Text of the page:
Friday, January 20, 2012

More About Africa and What I am Reading Now

Went to the library and picked up two more books from "The No. 1 Ladies' Detective Agency" series by Alexander McCall Smith. I got "The Saturday Big Tent Wedding Party" and "Tea Time for the Traditionally Built." Both were good reads, and uplifting, as our protagonist, Precious Ramotswe, has a positive outlook.

If you did not read my previous posting, this series is about the one and only woman-owned detective agency in Botswana. I have really enjoyed reading about Botswana, and have wanted to learn a bit about Africa in general, because I have not read much about it.

So, while at the library I grabbed, "Djibouti" by Elmore Leonard off one of the shelves. (The only reason that I know that Djibouti is a country in Africa is because my eldest son, Josh, once had to pick an African country to do a report on. At the time, I suspected that he had chosen the country because it is (roughly) pronounced "Ja Booty," and as he was in the fifth grade at the time, I figured he liked to go around saying that.)

But, I digress.

I plowed through the Detective Agency books really quickly. They are light, fun reads. Then, I turned my attention to "Djibouti." (Yes, I am aware that I just said that I turned my attention to Ja Booty.) Basically, it is about a woman that travels to Africa to make a film about the Somali pirates. Seems like a good premise. But, to be honest with you, I could not get into the book. The dialogue seemed stiff. I put it down after a few chapters and just did not pick it up again.

So, I decided to test-drive a couple of Alexander McCall Smith's other series. First, I read, "The Sunday Philosophy Club." I read the whole thing, but to be honest, I thought that it dragged a bit. However, the end had a nice twist to it.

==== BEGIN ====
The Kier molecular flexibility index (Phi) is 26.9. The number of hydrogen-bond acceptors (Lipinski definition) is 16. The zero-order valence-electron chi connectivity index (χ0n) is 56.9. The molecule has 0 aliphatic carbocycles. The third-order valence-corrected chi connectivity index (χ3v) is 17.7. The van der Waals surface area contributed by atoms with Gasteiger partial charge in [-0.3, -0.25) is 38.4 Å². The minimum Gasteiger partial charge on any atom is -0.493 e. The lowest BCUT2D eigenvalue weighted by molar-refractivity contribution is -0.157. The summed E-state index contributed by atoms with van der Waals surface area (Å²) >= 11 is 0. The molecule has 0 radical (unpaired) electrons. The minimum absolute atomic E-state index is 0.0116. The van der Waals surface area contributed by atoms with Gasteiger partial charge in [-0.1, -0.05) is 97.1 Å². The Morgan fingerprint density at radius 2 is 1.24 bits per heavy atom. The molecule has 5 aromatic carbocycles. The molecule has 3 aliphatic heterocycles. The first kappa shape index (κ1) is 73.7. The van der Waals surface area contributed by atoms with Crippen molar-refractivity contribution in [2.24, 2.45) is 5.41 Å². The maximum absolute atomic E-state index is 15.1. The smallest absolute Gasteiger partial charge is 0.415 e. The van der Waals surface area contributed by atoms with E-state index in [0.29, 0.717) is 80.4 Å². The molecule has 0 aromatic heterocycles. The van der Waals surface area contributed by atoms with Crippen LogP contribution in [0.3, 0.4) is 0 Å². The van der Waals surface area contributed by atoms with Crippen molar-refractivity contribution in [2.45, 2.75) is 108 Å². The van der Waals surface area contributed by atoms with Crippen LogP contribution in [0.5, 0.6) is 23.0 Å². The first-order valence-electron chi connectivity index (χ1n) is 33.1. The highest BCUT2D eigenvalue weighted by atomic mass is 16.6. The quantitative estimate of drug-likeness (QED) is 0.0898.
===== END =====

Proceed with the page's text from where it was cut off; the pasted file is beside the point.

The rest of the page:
Next, I read "The Unbearable Lightness of Scones," from the "44 Scotland Street" series by the same author. THAT was a winner! In the book we follow the action of several families and individuals who live at 44 Scotland Street in Edinburgh. They are a lively group, and I am going to snatch up the rest of the series as it shows up at the library.

Smith. our author lives in Scotland. But, according to the dust jackets of his various novels, I know that he was born and raised in Zimbabwe. This was the British Colonial country of Rhodesia (I confess that I only know that from the movie, "Blood Diamonds.) Still curious about Africa, I pick up a book called, "The Last Resort: A Memoir of Zimbabwe." I am a few chapters in and am learning that it is about the murder and displacement of a lot of farmers there, many of them from the old colonial days.

To be honest, this book has been sitting open on the floor next to my bed for several days. I'm just not up for a lot of murder right now. I am enjoying good old hunky-dory Batswana too much with Precious Ramotswe. So, I think that I will return "Djibouti" and "The Last Resort," and try to get more of "The No. 1 Ladies' Detective Agency" books while I am there. Luckily, Smith is a very prolific author. By the way, here is a map of Africa that I got from the website of some international investment bankers at

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